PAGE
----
January 16 was the twelfth meeting for Systems Thinking Ontario. The registration was at https://st-on-2014-01.eventbrite.com .
- In a change from the regular pattern, this session will meet upstairs at Room 600, Sharp Centre for Design, OCAD University Main Building, 100 McCaul Street, 6th level.
Theme: Systems Thinking and Coevolution with Learning
In systems thinking, two process that see systems change over time are learning and coevolution. These occur within and amongst living systems that evolve (or potentially devolve).
Coevolution amongst living systems may constrain or provide opportunities for development of each, some or all the systems. Learning may occur (or not occur with zero learning!) for each living system at varying levels.
Some living systems have will, and therefore could operate at a strategic level, for benefit either just for the self or for the collective. Some systems may not be interested in change, even if such change would be beneficial in self-interest as well as mutual interests.
How can purposeful (or purposive) learning lead to developmental coevolution?
David Ing, "Rethinking Systems Thinking: Learning and Coevolving with the World", in Systems Research and Behavioral Science, Volume 30, Number 5, (October 2013) pp. 527-547, published at http://doi.wiley.com/10.1002/sres.2229, preprint at http://coevolving.com/commons/201310-rethinking-systems-thinking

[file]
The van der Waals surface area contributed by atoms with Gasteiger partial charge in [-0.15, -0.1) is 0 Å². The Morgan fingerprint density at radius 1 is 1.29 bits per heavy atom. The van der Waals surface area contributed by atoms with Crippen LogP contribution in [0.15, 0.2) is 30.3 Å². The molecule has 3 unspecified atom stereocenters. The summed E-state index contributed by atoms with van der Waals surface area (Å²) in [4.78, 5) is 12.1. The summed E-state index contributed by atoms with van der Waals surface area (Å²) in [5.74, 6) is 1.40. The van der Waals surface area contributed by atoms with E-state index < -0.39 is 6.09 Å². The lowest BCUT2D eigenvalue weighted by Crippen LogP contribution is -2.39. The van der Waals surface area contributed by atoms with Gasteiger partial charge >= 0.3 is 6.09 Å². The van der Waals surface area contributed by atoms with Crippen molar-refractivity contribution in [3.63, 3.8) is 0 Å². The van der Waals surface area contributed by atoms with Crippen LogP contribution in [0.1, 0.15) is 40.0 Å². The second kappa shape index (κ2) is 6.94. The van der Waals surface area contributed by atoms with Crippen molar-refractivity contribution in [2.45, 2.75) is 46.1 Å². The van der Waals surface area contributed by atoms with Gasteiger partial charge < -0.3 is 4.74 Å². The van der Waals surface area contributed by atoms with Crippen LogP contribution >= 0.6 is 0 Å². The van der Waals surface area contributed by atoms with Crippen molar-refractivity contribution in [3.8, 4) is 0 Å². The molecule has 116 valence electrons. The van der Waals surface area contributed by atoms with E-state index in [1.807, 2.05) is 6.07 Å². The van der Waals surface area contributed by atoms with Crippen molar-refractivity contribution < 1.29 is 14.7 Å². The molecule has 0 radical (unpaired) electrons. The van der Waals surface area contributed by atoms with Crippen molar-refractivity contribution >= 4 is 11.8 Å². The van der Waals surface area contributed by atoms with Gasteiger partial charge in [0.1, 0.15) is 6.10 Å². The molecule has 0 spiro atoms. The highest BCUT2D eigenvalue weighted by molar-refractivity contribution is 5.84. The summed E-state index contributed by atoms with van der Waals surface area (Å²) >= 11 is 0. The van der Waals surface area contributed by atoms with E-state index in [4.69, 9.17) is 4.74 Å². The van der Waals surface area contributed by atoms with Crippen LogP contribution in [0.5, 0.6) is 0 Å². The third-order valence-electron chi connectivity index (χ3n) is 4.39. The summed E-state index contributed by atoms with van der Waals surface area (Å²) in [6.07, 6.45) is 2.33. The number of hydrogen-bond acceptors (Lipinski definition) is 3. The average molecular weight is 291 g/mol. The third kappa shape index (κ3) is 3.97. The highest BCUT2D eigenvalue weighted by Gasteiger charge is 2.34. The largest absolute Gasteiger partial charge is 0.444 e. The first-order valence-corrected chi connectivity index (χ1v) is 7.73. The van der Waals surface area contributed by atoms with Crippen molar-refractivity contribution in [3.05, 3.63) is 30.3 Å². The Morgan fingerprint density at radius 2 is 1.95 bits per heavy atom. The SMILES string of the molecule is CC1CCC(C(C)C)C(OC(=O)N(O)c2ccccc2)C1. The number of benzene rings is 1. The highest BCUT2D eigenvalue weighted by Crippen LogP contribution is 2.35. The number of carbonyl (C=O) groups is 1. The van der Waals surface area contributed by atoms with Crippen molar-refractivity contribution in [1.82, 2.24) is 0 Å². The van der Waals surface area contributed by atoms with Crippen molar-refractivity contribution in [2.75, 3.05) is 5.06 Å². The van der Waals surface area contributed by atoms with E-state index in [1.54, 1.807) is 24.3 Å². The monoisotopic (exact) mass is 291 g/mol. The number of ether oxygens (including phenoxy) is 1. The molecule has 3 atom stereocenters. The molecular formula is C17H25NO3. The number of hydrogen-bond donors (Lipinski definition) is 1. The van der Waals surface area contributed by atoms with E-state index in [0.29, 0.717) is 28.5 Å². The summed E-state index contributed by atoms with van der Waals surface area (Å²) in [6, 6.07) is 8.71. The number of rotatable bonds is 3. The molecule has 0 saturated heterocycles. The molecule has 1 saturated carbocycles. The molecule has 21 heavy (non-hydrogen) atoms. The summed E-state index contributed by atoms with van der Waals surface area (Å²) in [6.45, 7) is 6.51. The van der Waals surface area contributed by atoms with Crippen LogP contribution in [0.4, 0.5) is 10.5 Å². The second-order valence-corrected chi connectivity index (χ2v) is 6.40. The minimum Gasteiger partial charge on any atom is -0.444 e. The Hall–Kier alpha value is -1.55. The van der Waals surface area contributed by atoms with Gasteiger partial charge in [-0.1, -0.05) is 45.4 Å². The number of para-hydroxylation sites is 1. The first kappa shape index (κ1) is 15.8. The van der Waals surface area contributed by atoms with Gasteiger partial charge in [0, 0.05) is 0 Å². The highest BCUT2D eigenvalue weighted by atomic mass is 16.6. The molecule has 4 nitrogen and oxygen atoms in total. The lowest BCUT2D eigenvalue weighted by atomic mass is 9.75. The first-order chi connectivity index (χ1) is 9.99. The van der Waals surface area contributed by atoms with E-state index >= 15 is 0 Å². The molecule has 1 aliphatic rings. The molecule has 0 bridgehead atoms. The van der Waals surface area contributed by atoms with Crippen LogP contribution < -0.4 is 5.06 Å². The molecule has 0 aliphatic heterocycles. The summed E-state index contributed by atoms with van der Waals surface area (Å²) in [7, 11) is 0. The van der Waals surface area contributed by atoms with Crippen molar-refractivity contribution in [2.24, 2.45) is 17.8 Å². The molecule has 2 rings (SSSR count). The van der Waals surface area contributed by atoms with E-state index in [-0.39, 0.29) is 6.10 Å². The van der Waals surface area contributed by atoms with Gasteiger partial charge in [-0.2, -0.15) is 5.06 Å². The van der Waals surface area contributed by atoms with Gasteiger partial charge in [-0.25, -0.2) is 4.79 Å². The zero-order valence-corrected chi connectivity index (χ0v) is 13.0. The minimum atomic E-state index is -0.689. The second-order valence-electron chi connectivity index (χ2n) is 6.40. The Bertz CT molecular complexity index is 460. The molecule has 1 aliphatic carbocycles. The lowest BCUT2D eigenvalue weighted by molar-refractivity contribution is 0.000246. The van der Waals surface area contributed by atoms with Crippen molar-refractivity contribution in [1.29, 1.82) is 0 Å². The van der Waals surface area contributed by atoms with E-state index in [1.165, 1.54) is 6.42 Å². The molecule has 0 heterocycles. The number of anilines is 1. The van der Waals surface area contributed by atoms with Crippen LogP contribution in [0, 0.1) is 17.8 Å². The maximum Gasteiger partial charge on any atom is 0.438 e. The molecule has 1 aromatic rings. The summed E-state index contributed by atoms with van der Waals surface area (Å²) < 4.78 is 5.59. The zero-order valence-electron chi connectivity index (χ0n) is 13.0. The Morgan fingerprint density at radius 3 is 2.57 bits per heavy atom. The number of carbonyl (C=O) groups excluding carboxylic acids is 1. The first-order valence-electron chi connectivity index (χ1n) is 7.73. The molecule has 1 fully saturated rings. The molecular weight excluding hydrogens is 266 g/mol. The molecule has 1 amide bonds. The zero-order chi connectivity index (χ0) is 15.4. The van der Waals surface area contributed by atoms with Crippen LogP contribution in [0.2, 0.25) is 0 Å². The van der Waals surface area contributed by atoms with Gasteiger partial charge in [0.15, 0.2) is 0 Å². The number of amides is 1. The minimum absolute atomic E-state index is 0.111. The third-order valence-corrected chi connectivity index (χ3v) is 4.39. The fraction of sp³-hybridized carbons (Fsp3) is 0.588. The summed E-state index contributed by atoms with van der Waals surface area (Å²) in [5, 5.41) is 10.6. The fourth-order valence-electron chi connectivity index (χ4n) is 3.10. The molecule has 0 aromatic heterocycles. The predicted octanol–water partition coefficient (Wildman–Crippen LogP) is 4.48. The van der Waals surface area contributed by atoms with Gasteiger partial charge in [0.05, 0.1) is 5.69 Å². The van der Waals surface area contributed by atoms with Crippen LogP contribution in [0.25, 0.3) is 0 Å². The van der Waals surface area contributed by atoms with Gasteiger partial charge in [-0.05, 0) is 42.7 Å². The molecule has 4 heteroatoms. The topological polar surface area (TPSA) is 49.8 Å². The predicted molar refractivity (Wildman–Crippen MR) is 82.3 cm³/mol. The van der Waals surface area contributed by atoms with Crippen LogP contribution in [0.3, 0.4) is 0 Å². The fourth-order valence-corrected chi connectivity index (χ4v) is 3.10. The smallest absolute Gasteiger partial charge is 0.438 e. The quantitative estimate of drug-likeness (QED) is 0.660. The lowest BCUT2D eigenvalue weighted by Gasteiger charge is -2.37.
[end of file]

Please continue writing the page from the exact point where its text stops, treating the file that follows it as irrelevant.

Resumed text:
- Section 2.2 says "Learning and coevolving are features of systems thinking in living and non-living systems".
- Section 2.2.1 says "Learning in systems has been categorized as four types", i.e. zero learning, proto-learning, deutero-learning, trito-learning and phylogenesis.
- Section 2.2.2 says "Non-living systems can also be described as learning, when the system of interest is shifted", introducing Stewart Brands "How Buildings Learn".
- Section 2.2.3 says "Originating as two-species interactions, coevolution can also be specified for both the living and non-living", with "Table 2: Two-species population interactions (extended from E.P. Odum, 1983)" listing types of interaction.
Participants should not feel limited to this suggested pre-reading, but should recognize that other attendees may have not read, or are reading differently, that article.
Bloggers are encouraged to write about their learning and experiences at the meeting. Links will be added to this page.